“I have seen her, my daughter,” replied Sterndenter: “her father was killed in the mine of Rammelsburg some dozen years past, and she entertains an affection for one Carl Brandenbelt, an Hussar in the Elector Conrad’s army. If I do not mistake, it is her intention to visit the Harz on this Walpurgis Night, that she may learn some tidings respecting him.”

“Alas, father it is too true, for I cannot wean her from this dangerous and wicked purpose; and it was on that account that I came to Altenau, to learn of you how I might follow her in safety, and if there were any means by which I might preserve her from the consequences of her sin.”

“And yourself, young woman,” asked the Astrologer, “have you no fears to overcome?”

“Father, I go in the purity of my heart to defend, if it be possible, my friend from evil, and reck not much for my own safety. She has been my constant companion from my cradle; and since our fathers died in that evil mine, we have lived in the same cottage, we have slept upon the same couch, we have eaten of the same bread, we have drank of the same cup, and I had hoped that the same day would have seen us depart the earth, and that the same angels would have carried us together to the same heaven.”

“Thou hast a kindly and a virtuous heart, my daughter,” said Sterndenter; “but for Michelle Flüchterfelt, she is unworthy of thy love. I have studied her well; and find her to be enthusiastic in action, haughty in spirit, and wild in imagination. There seems to be a lurking portion of evil in the construction of her mind; and I have therefore advised her to go this night to the Harz Mountains, in the hope that he who bringeth good out of evil, will also permit the foul spirits she shall behold to affright her into his bosom.”

“But, Father Sterndenter,” pursued Laurette, still anxious for the fate of her friend, “is there then no way by which I may follow and be near her, without mingling in the sin myself?”

“I cannot immediately answer thy question,” said Sterndenter, musing; “but remain awhile in this apartment, and I will retire and consult those tomes which treat of the Harz and its Demons; Anon, I will return to thee.” With these words the Astrologer departed, and left Laurette alone in a room, the aspect of which would have filled a modern philosopher with contempt, although it was well calculated to inspire a young German countrywoman of the seventeenth century with fear. But neither of these feelings arose in the mind of Laurette, her thoughts were unalienably fixed upon the temporal and eternal safety of Michelle, and she scarcely raised her eyes until Sterndenter re-entered the apartment. But as the Lienalle manuscript contains a portrait of the room, we must be more curious than the fair Harzwoman, and therefore during the owner’s absence, we shall take a view and an inventory of his chamber. It was lofty, vaulted with tall arches which formed recesses around it, and wholly built of stone. The door, as has already been mentioned in the description of the outside, was of carved oak enclosed in a narrow pointed arch, and it presented a similar appearance on the interior, excepting that it displayed a large and bright steel lock and escutcheon curiously engraved. On the farther side of the room was fixed a German stove, set round with retorts, crucibles, fire-prongs, and other instruments of an alchemical laboratory. Nearer the windows stood the Astrologer’s table, covered with divers odd shaped glass vessels, a few ancient yellow coloured books, paper, ink cruise and pens, and a large antique brass lamp. Behind the table, and on a line with the stove, was placed a tall oaken cabinet, fantastically carved with German arabesque ornaments, surrounding the scriptural subjects which were rudely wrought upon the pannels. One of the folding leaves being open, the interior showed a skeleton, and a few of the more extraordinary specimens of natural history, stuffed. The windows themselves having been described without, it remains only to be observed, that the sun-light streamed in broken and varied tints through their small, octangular, and storied panes. The deep recesses in which they were situate, formed a sort of glass case, which Sterndenter had filled with skulls, monstrous productions of nature preserved in spirits, tall glass bottles holding different coloured liquids, amulets, and a few of the more shewy drugs of the Materia Medica. The other side of the apartment received a strange and fitful light from the red glare of the fire and the reflected beams of a spring morning, which glanced upon the various instruments scattered there, and partly shewed the dark outline of the doorway through which Sterndenter had departed. On his return, he seemed in deep consideration upon a large and thick folio volume which he held in his hands, but he at length broke silence with.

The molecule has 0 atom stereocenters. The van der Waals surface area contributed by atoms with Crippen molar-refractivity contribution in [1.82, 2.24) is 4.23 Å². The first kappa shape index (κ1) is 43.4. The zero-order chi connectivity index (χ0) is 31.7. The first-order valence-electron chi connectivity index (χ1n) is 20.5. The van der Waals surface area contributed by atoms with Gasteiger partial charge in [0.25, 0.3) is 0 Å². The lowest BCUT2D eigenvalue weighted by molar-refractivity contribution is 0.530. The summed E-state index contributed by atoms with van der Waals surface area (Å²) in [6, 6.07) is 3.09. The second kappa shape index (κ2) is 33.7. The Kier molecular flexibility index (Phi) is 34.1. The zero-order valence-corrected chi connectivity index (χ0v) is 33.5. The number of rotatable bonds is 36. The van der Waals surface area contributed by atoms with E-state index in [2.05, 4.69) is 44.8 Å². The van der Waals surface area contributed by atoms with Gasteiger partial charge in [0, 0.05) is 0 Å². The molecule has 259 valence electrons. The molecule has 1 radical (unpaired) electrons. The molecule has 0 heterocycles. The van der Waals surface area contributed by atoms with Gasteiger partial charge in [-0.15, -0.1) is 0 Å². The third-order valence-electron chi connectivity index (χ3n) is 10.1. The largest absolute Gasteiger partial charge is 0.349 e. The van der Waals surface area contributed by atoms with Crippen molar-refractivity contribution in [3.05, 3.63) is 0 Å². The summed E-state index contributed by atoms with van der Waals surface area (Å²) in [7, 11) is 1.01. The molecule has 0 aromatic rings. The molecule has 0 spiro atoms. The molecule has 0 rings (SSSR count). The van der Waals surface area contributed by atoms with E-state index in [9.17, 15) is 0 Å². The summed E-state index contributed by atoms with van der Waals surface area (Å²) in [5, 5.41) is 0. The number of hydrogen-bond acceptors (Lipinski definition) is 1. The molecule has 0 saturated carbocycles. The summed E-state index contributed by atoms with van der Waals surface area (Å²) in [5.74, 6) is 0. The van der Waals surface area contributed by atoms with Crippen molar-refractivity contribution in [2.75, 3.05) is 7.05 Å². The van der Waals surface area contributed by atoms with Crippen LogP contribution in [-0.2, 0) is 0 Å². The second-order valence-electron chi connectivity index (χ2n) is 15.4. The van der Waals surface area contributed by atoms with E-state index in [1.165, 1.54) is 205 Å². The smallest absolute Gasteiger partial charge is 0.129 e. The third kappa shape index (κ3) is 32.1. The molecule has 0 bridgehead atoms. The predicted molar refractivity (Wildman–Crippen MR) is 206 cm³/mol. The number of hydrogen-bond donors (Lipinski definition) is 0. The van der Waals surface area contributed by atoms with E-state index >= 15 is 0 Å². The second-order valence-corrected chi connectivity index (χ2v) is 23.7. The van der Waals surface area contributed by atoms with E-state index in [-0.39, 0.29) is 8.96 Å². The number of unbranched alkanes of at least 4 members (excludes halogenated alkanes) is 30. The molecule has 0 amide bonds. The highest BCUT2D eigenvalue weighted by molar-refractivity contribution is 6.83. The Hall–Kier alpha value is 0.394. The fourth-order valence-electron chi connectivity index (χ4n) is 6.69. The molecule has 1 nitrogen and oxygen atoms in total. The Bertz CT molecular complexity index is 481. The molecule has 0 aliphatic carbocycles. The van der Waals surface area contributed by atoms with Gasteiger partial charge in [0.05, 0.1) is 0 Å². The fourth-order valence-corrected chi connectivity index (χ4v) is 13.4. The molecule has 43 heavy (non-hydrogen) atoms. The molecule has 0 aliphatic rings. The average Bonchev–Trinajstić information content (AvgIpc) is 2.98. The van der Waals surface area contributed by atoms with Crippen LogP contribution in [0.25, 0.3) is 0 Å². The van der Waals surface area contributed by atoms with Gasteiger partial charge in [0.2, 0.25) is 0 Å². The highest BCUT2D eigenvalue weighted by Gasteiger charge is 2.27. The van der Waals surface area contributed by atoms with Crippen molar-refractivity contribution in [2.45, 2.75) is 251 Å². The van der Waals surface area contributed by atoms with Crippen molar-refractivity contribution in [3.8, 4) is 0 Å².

“Daughter, I learn from the most authentic of historians on the nature of the Harz Spirits, that they may not lawfully be consulted, nor even beheld, unless it be in a case where it is to save another from their power. It is true, that my author, the learned Johannes Hornhoofius, says farther, that such are actions rather to be admired than imitated, since they may not only endanger life from the revenge of those malignant Fiends, but that they are of such a nature, that few or none survive the performance of them.”

“Unfortunate Michelle!” cried Laurette, “yet will I readily sacrifice my own temporal existence to ensure her a happy eternal one. But, Father, are there no spells nor charms which I must use on the mountains?”

“In these cases,” replied the Astrologer, “they are vain; here virtue must be her own safeguard; remember, my daughter, to trust in God for yourself; and for Michelle, endeavour to keep her from accepting any favour at the hands of the Spirits, or at least from bringing it off the mountain with her. Nay, my child—I will not take thy gold. Farewell, and the benediction of Heaven be with thee.”

Laurette then left the Astrologer’s dwelling, and took the road to Harzburg.

(To be concluded in our next.)

The European Magazine, Vol. 80, October 1821, pp. 313-319